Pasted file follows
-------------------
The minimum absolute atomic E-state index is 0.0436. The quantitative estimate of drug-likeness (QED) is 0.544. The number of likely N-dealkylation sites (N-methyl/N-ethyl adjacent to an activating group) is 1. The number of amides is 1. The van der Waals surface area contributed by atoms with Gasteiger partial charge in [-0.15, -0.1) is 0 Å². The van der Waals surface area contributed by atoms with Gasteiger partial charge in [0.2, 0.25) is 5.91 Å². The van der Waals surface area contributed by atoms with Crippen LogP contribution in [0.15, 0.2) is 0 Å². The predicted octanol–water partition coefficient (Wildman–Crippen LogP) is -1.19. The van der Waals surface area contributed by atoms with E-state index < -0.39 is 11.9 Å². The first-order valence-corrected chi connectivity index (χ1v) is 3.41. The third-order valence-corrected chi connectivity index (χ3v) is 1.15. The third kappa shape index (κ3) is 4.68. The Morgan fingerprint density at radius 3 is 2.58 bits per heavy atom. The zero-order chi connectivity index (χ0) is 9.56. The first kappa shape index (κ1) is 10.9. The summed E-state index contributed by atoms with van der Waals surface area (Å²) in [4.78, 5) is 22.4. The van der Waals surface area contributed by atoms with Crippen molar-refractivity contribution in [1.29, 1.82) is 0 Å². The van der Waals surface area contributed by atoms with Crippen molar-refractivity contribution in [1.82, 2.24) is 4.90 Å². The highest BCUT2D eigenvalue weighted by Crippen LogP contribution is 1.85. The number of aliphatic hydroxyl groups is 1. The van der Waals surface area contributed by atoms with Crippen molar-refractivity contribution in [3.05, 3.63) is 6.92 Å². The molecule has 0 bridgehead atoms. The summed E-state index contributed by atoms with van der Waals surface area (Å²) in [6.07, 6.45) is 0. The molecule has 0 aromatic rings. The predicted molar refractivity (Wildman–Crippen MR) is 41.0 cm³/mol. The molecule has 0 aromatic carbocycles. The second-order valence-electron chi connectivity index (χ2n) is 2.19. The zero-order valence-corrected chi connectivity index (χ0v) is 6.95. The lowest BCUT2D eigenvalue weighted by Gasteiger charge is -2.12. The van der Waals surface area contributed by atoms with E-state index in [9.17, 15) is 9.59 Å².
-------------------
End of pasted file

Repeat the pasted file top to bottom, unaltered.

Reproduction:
The minimum absolute atomic E-state index is 0.0436. The quantitative estimate of drug-likeness (QED) is 0.544. The number of likely N-dealkylation sites (N-methyl/N-ethyl adjacent to an activating group) is 1. The number of amides is 1. The van der Waals surface area contributed by atoms with Gasteiger partial charge in [-0.15, -0.1) is 0 Å². The van der Waals surface area contributed by atoms with Gasteiger partial charge in [0.2, 0.25) is 5.91 Å². The van der Waals surface area contributed by atoms with Crippen LogP contribution in [0.15, 0.2) is 0 Å². The predicted octanol–water partition coefficient (Wildman–Crippen LogP) is -1.19. The van der Waals surface area contributed by atoms with E-state index < -0.39 is 11.9 Å². The first-order valence-corrected chi connectivity index (χ1v) is 3.41. The third-order valence-corrected chi connectivity index (χ3v) is 1.15. The third kappa shape index (κ3) is 4.68. The Morgan fingerprint density at radius 3 is 2.58 bits per heavy atom. The zero-order chi connectivity index (χ0) is 9.56. The first kappa shape index (κ1) is 10.9. The summed E-state index contributed by atoms with van der Waals surface area (Å²) in [4.78, 5) is 22.4. The van der Waals surface area contributed by atoms with Crippen molar-refractivity contribution in [1.29, 1.82) is 0 Å². The van der Waals surface area contributed by atoms with Crippen molar-refractivity contribution in [1.82, 2.24) is 4.90 Å². The highest BCUT2D eigenvalue weighted by Crippen LogP contribution is 1.85. The number of aliphatic hydroxyl groups is 1. The van der Waals surface area contributed by atoms with Crippen molar-refractivity contribution in [3.05, 3.63) is 6.92 Å². The molecule has 0 bridgehead atoms. The summed E-state index contributed by atoms with van der Waals surface area (Å²) in [6.07, 6.45) is 0. The molecule has 0 aromatic rings. The predicted molar refractivity (Wildman–Crippen MR) is 41.0 cm³/mol. The molecule has 0 aromatic carbocycles. The second-order valence-electron chi connectivity index (χ2n) is 2.19. The zero-order valence-corrected chi connectivity index (χ0v) is 6.95. The lowest BCUT2D eigenvalue weighted by Gasteiger charge is -2.12. The van der Waals surface area contributed by atoms with E-state index in [9.17, 15) is 9.59 Å².